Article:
Although connectionist models provide a framework explaining how the decoding and encoding abilities work reciprocally to enhance reading and spelling ability, encoding instruction in today’s schools is not a priority. Although a limited amount of high-quality experimental or control studies to date (N = 11) give empirical support to using direct, explicit encoding instruction to increase the reading and spelling abilities of those students at risk for literacy failure, the benefits of integrating this instruction into current reading curriculums warrant further consideration. Students receiving encoding instruction and guided practice that included using (a) manipulatives (e.g., letter tiles, plastic letters) to learn phoneme–grapheme relationships and words and (b) writing phoneme–grapheme relationships and words made from these correspondences significantly outperformed contrast groups not receiving encoding instruction. Robust Cohen’s d effect sizes, favoring the treatment groups, were found in areas of phonemic awareness, spelling, decoding, fluency, comprehension, and writing. Educational implications of these findings suggest that there is support for using encoding instruction to increase the literacy performances of at-risk primary grade students and that encoding instruction can be successful in improving the reading and spelling performances of older students with learning disabilities. Importantly, there is also evidence to support the transfer effects of early encoding instruction on later reading, writing, and spelling performances.
Over on Children of the Code, David Boulton and colleagues affiliated with Learning Stewards, a non-profit organization, posted the second segment of an extended video interview entitled “Professor Siegfried Engelmann Part 2: Improving the Quality of Learning.” Here’s a snippet from the the announcement:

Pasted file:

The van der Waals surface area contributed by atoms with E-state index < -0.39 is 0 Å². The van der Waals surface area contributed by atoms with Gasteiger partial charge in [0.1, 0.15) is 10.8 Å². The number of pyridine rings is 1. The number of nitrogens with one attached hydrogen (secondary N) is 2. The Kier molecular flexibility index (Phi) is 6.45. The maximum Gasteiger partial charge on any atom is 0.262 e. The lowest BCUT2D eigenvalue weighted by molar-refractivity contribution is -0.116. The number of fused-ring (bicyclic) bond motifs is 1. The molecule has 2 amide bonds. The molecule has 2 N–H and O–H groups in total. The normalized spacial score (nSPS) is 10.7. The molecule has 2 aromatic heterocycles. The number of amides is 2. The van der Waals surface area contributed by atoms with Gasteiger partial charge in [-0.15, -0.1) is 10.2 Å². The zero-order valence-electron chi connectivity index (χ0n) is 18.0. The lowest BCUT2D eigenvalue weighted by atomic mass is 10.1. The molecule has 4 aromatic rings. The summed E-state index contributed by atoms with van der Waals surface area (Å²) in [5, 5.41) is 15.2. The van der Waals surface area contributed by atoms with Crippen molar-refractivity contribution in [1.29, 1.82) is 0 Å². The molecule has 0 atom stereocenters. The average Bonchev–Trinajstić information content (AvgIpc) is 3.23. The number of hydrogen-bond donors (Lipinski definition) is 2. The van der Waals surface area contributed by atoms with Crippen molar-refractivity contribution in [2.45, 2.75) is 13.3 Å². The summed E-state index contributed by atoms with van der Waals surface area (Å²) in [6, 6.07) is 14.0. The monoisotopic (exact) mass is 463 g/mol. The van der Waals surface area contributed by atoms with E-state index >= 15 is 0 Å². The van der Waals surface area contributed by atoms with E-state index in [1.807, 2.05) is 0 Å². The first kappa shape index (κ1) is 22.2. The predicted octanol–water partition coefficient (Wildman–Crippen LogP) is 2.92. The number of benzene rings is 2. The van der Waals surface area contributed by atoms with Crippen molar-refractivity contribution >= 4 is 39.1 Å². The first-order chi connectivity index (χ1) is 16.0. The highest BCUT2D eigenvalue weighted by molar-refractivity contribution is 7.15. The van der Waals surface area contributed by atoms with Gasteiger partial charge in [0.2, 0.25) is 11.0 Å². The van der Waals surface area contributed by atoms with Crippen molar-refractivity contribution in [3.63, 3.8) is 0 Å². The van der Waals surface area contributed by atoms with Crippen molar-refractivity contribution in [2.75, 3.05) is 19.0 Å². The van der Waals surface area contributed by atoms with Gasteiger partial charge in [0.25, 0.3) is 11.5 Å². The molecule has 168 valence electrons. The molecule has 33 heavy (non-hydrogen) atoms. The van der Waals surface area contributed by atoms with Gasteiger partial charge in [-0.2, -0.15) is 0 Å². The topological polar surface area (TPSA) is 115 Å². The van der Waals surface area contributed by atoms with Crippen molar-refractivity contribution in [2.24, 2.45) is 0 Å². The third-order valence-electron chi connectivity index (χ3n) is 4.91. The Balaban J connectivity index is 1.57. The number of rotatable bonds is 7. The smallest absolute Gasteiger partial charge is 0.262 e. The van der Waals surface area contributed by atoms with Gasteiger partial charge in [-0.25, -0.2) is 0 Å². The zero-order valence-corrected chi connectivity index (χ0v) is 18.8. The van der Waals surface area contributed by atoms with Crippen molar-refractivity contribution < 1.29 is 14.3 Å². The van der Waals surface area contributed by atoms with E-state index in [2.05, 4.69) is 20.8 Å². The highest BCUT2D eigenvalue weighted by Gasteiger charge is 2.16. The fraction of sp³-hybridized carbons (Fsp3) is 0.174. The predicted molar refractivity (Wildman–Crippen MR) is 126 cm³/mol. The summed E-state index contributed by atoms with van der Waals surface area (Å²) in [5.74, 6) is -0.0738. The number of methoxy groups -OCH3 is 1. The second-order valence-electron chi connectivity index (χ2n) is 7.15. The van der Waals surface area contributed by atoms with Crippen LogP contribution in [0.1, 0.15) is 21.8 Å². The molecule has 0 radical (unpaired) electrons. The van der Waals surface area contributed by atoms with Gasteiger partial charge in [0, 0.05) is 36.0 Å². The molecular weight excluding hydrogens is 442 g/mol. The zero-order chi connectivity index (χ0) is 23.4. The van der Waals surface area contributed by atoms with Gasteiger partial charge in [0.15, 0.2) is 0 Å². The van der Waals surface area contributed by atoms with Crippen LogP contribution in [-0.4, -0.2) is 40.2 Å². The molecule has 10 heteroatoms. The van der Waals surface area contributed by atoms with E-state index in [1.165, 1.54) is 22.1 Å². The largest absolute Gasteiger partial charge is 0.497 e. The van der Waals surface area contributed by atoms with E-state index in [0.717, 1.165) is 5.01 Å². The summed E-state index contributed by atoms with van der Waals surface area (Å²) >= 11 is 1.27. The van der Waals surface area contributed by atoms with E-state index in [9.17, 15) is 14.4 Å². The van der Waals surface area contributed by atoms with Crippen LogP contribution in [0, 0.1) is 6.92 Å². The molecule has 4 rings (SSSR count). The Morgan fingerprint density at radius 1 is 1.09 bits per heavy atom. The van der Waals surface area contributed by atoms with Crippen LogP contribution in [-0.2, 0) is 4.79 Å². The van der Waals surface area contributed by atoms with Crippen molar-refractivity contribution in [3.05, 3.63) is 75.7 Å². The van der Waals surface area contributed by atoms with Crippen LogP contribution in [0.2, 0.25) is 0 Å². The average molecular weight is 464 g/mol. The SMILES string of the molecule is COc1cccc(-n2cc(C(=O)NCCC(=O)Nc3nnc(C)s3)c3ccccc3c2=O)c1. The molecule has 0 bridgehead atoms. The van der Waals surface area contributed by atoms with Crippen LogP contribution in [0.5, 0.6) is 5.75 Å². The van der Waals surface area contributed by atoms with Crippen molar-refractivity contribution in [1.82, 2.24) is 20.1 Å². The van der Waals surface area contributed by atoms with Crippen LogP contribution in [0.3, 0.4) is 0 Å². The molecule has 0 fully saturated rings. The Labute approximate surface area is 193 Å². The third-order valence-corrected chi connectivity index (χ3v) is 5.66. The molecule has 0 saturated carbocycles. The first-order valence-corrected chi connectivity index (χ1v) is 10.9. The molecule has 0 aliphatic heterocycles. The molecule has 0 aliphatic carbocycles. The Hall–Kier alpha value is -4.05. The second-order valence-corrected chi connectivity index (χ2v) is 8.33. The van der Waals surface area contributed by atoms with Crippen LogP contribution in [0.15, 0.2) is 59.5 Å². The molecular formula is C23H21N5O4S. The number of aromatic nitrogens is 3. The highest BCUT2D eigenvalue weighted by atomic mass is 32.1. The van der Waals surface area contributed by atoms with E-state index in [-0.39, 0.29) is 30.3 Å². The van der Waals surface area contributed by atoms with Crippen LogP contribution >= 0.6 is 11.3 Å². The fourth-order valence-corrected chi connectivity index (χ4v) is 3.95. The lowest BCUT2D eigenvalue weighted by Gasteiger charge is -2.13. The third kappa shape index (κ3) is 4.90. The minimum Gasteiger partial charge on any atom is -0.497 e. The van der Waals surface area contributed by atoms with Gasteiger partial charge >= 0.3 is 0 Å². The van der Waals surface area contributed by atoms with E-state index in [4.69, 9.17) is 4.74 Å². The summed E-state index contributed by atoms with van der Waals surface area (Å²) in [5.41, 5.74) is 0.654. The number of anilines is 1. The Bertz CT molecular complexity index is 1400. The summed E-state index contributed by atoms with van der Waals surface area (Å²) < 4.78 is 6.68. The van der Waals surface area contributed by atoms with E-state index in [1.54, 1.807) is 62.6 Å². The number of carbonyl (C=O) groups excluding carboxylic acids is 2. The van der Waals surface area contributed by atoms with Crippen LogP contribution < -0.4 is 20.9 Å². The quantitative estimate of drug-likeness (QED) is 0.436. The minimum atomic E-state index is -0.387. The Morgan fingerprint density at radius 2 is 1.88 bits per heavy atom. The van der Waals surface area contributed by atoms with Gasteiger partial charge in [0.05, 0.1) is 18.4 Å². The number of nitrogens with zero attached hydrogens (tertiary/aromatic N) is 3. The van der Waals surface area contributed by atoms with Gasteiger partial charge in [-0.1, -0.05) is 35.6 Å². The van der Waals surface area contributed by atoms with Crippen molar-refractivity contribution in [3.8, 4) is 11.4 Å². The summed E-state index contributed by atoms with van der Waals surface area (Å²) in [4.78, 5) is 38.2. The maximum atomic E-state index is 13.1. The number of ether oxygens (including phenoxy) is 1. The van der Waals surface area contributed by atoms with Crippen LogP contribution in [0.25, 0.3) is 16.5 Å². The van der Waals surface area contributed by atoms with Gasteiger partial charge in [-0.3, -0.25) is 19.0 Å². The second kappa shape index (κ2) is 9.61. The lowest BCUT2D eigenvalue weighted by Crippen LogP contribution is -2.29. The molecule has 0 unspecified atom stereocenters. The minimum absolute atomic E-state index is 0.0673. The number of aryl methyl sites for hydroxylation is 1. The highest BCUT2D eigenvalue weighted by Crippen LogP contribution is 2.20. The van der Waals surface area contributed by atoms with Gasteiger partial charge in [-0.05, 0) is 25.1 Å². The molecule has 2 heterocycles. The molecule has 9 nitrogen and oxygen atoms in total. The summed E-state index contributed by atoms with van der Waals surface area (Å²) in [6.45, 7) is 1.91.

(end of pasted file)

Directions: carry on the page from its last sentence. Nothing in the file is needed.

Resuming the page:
Siegfried “Zig” Engelmann is Professor of Education at the University of Oregon, the Director of the National Institute for Direct Instruction, and President of Engelmann-Becker Corporation, which develops instructional materials and provides educational services for students with various educational needs. The creator of “Direct Instruction”, Professor Engelmann is also the author or co-author of more than 100 articles and chapters of professional books, and more than a dozen professional books and monographs.
“It doesn’t matter what your theory of learning is, all you need to do is look at the facts of what you did and the facts of what the kids are doing.”
I like that quote. It captures the raw empiricism that undergirds Professor Engelmann’s approach to teaching and instructional design.
Siegfried Engelmann 2: Improving the Quality of Learning
Read an earlier entry from Teach Effectively that links to the first part of the interview: “Engelmann interview on instructional design.”
Zig Engelmann, progenitor of Direct Instruction (DI), has posted a video of a talk he gave earlier this month. The presentation is an explication of the underlying principles of DI, “Theory of Direct Instruction.”
In the presentation (video below the jump), Mr. Engelmann shows some of his chops from his undergraduate degree in philosophy. He starts with philosophers’ fundamental arguments and shows how those correspond (or don’t) with learning and teaching concepts. For example, as he works through John Stuart Mills’ five methods of induction from A System of Logic, he makes clear how each would apply to teaching. I suspect that this particular sequence will show many people why DI instruction (the examples used in the scripts, not the teaching behavior) is structured the way it is.
Continue reading ‘Engelmann explains’
Over on Reading Rockets Kathleen McLane has an entry about monitoring progress that’s got a good intro and some valuable links. Take a look at it. There’s also video about progress monitoring in action, a link to a Web cast featuring Roland Good, Mary Ruth Coleman, and Michael C. McKenna discussing assessment including progress monitoring, and an opportunity to ask CBM guru Lynn Fuchs questions about monitoring progress (click the dropdown menu to select Professor Fuchs as the target of your question).
My colleague Dan Willingham produced a brief video explaining why basing instruction on learning styles is bologna. Here it is: